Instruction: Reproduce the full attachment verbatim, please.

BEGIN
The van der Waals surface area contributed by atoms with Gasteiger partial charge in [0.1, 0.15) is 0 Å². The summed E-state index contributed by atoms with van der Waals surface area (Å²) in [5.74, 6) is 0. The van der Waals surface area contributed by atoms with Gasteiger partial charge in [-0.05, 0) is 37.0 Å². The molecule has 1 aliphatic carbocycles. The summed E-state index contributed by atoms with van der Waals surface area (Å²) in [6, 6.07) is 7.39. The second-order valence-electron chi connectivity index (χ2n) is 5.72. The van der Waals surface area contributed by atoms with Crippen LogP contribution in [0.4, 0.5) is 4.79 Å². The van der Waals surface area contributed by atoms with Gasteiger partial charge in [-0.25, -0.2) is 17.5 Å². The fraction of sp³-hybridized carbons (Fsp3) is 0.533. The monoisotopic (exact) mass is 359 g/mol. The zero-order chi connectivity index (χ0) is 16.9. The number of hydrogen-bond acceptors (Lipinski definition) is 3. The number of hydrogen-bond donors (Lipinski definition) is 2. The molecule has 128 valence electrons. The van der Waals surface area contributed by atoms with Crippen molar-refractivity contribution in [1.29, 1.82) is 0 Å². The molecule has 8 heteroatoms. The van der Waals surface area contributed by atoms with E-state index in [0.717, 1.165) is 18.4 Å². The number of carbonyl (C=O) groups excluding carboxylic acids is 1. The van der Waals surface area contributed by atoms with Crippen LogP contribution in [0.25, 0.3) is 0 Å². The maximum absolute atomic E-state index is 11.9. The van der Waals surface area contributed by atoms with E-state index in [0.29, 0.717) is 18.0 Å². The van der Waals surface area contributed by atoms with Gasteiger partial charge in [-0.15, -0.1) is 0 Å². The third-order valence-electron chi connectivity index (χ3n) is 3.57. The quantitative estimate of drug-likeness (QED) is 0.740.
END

The van der Waals surface area contributed by atoms with Gasteiger partial charge in [0.1, 0.15) is 0 Å². The summed E-state index contributed by atoms with van der Waals surface area (Å²) in [5.74, 6) is 0. The van der Waals surface area contributed by atoms with Gasteiger partial charge in [-0.05, 0) is 37.0 Å². The molecule has 1 aliphatic carbocycles. The summed E-state index contributed by atoms with van der Waals surface area (Å²) in [6, 6.07) is 7.39. The second-order valence-electron chi connectivity index (χ2n) is 5.72. The van der Waals surface area contributed by atoms with Crippen LogP contribution in [0.4, 0.5) is 4.79 Å². The van der Waals surface area contributed by atoms with Gasteiger partial charge in [-0.25, -0.2) is 17.5 Å². The fraction of sp³-hybridized carbons (Fsp3) is 0.533. The monoisotopic (exact) mass is 359 g/mol. The zero-order chi connectivity index (χ0) is 16.9. The number of hydrogen-bond acceptors (Lipinski definition) is 3. The number of hydrogen-bond donors (Lipinski definition) is 2. The molecule has 128 valence electrons. The van der Waals surface area contributed by atoms with Crippen molar-refractivity contribution in [1.29, 1.82) is 0 Å². The molecule has 8 heteroatoms. The van der Waals surface area contributed by atoms with E-state index in [0.717, 1.165) is 18.4 Å². The number of carbonyl (C=O) groups excluding carboxylic acids is 1. The van der Waals surface area contributed by atoms with Crippen LogP contribution in [0.25, 0.3) is 0 Å². The maximum absolute atomic E-state index is 11.9. The van der Waals surface area contributed by atoms with E-state index in [0.29, 0.717) is 18.0 Å². The van der Waals surface area contributed by atoms with Gasteiger partial charge in [-0.15, -0.1) is 0 Å². The third-order valence-electron chi connectivity index (χ3n) is 3.57. The quantitative estimate of drug-likeness (QED) is 0.740.